Merge sort's most common implementation does not sort in place;[6] therefore, the memory size of the input must be allocated for the sorted output to be stored in (see below for versions that need only n/2 extra spaces).


Variants of merge sort are primarily concerned with reducing the space complexity and the cost of copying.

A simple alternative for reducing the space overhead to n/2 is to maintain left and right as a combined structure, copy only the left part of m into temporary space, and to direct the merge routine to place the merged output into m. With this version it is better to allocate the temporary space outside the merge routine, so that only one allocation is needed. The excessive copying mentioned previously is also mitigated, since the last pair of lines before the return result statement (function merge in the pseudo code above) become superfluous.

One drawback of merge sort, when implemented on arrays, is its O(n) working memory requirement. Several in-place variants have been suggested:

  • Katajainen et al. present an algorithm that requires a constant amount of working memory: enough storage space to hold one element of the input array, and additional space to hold O(1) pointers into the input array. They achieve an O(n log n) time bound with small constants, but their algorithm is not stable.[7]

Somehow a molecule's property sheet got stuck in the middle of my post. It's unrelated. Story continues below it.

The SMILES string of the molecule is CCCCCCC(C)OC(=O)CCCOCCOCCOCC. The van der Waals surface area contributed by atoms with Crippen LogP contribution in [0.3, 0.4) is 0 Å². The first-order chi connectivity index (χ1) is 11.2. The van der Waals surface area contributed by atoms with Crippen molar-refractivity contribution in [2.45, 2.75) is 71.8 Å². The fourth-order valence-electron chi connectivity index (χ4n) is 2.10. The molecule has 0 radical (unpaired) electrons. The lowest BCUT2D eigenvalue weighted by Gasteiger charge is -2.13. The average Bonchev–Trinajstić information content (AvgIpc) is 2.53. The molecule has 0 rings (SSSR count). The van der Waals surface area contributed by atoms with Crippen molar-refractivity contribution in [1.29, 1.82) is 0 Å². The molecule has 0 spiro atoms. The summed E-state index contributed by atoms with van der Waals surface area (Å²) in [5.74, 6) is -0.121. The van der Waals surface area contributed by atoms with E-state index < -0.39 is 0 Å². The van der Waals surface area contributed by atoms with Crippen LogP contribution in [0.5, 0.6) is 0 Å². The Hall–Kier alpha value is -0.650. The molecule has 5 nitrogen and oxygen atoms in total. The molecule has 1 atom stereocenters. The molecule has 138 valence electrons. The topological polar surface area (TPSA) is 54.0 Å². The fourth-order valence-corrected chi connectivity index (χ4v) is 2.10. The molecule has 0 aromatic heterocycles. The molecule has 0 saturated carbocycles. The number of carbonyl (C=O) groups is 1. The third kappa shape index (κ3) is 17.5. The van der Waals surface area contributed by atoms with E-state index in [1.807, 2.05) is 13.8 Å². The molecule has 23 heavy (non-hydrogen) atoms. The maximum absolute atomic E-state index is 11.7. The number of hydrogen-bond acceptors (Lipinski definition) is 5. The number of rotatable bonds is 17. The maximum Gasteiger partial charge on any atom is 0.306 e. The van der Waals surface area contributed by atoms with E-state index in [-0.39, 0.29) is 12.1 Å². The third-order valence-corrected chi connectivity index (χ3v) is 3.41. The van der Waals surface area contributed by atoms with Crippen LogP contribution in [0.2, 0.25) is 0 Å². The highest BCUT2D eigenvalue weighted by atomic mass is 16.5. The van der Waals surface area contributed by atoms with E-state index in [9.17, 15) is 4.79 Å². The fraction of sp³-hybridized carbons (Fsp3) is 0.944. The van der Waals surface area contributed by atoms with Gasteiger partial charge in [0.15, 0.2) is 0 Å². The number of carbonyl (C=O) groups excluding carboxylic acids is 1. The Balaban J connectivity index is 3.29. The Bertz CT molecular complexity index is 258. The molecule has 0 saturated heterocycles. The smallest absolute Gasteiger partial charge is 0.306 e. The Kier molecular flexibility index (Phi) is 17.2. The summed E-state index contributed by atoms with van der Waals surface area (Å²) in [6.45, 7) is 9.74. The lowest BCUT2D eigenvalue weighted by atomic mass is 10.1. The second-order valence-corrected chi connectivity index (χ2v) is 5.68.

• Several attempts have been made at producing an in-place merge algorithm that can be combined with a standard (top-down or bottom-up) merge sort to produce an in-place merge sort. In this case, the notion of "in-place" can be relaxed to mean "taking logarithmic stack space", because standard merge sort requires that amount of space for its own stack usage. It was shown by Geffert et al. that in-place, stable merging is possible in O(n log n) time using a constant amount of scratch space, but their algorithm is complicated and has high constant factors: merging arrays of length n and m can take 5n + 12m + o(m) moves.[8] This high constant factor and complicated in-place algorithm was made simpler and easier to understand. Bing-Chao Huang and Michael A. Langston[9] presented a straightforward linear time algorithm practical in-place merge to merge a sorted list using fixed amount of additional space. They both have used the work of Kronrod and others. It merges in linear time and constant extra space. The algorithm takes little more average time than standard merge sort algorithms, free to exploit O(n) temporary extra memory cells, by less than a factor of two. Though the algorithm is much faster in a practical way but it is unstable also for some lists. But using similar concepts, they have been able to solve this problem. Other in-place algorithms include SymMerge, which takes O((n + m) log (n + m)) time in total and is stable.[10] Plugging such an algorithm into merge sort increases its complexity to the non-linearithmic, but still quasilinear, O(n (log n)2).
  • A modern stable linear and in-place merging is block merge sort.

An alternative to reduce the copying into multiple lists is to associate a new field of information with each key (the elements in m are called keys). This field will be used to link the keys and any associated information together in a sorted list (a key and its related information is called a record). Then the merging of the sorted lists proceeds by changing the link values; no records need to be moved at all. A field which contains only a link will generally be smaller than an entire record so less space will also be used. This is a standard sorting technique, not restricted to merge sort.